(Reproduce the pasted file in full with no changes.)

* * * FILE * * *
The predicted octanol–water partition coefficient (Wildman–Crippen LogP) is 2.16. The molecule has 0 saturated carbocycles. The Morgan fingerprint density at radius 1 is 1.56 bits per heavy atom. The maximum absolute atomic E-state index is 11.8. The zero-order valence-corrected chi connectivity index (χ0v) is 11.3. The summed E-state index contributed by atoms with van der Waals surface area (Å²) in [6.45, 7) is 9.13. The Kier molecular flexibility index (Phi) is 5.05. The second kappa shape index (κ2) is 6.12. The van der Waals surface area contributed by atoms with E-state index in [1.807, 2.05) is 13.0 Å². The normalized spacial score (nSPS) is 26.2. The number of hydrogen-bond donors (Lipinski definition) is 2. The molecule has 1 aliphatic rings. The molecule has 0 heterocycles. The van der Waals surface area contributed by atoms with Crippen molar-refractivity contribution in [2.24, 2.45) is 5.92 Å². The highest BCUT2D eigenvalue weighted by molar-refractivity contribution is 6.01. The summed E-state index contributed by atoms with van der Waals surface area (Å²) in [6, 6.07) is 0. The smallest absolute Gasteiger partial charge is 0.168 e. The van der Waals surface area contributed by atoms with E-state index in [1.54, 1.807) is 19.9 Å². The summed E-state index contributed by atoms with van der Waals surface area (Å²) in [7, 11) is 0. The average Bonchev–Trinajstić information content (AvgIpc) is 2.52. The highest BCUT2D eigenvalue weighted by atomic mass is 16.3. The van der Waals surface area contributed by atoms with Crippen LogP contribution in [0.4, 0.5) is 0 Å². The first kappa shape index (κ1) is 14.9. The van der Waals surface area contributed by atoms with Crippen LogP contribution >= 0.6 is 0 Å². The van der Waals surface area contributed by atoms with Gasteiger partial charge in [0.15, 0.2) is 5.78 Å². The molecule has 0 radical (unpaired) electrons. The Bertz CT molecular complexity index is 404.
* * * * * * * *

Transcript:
The predicted octanol–water partition coefficient (Wildman–Crippen LogP) is 2.16. The molecule has 0 saturated carbocycles. The Morgan fingerprint density at radius 1 is 1.56 bits per heavy atom. The maximum absolute atomic E-state index is 11.8. The zero-order valence-corrected chi connectivity index (χ0v) is 11.3. The summed E-state index contributed by atoms with van der Waals surface area (Å²) in [6.45, 7) is 9.13. The Kier molecular flexibility index (Phi) is 5.05. The second kappa shape index (κ2) is 6.12. The van der Waals surface area contributed by atoms with E-state index in [1.807, 2.05) is 13.0 Å². The normalized spacial score (nSPS) is 26.2. The number of hydrogen-bond donors (Lipinski definition) is 2. The molecule has 1 aliphatic rings. The molecule has 0 heterocycles. The van der Waals surface area contributed by atoms with Crippen molar-refractivity contribution in [2.24, 2.45) is 5.92 Å². The highest BCUT2D eigenvalue weighted by molar-refractivity contribution is 6.01. The summed E-state index contributed by atoms with van der Waals surface area (Å²) in [6, 6.07) is 0. The smallest absolute Gasteiger partial charge is 0.168 e. The van der Waals surface area contributed by atoms with E-state index in [1.54, 1.807) is 19.9 Å². The summed E-state index contributed by atoms with van der Waals surface area (Å²) in [7, 11) is 0. The average Bonchev–Trinajstić information content (AvgIpc) is 2.52. The highest BCUT2D eigenvalue weighted by atomic mass is 16.3. The van der Waals surface area contributed by atoms with Crippen LogP contribution in [0.4, 0.5) is 0 Å². The first kappa shape index (κ1) is 14.9. The van der Waals surface area contributed by atoms with Crippen LogP contribution >= 0.6 is 0 Å². The van der Waals surface area contributed by atoms with Gasteiger partial charge in [0.15, 0.2) is 5.78 Å². The molecule has 0 radical (unpaired) electrons. The Bertz CT molecular complexity index is 404.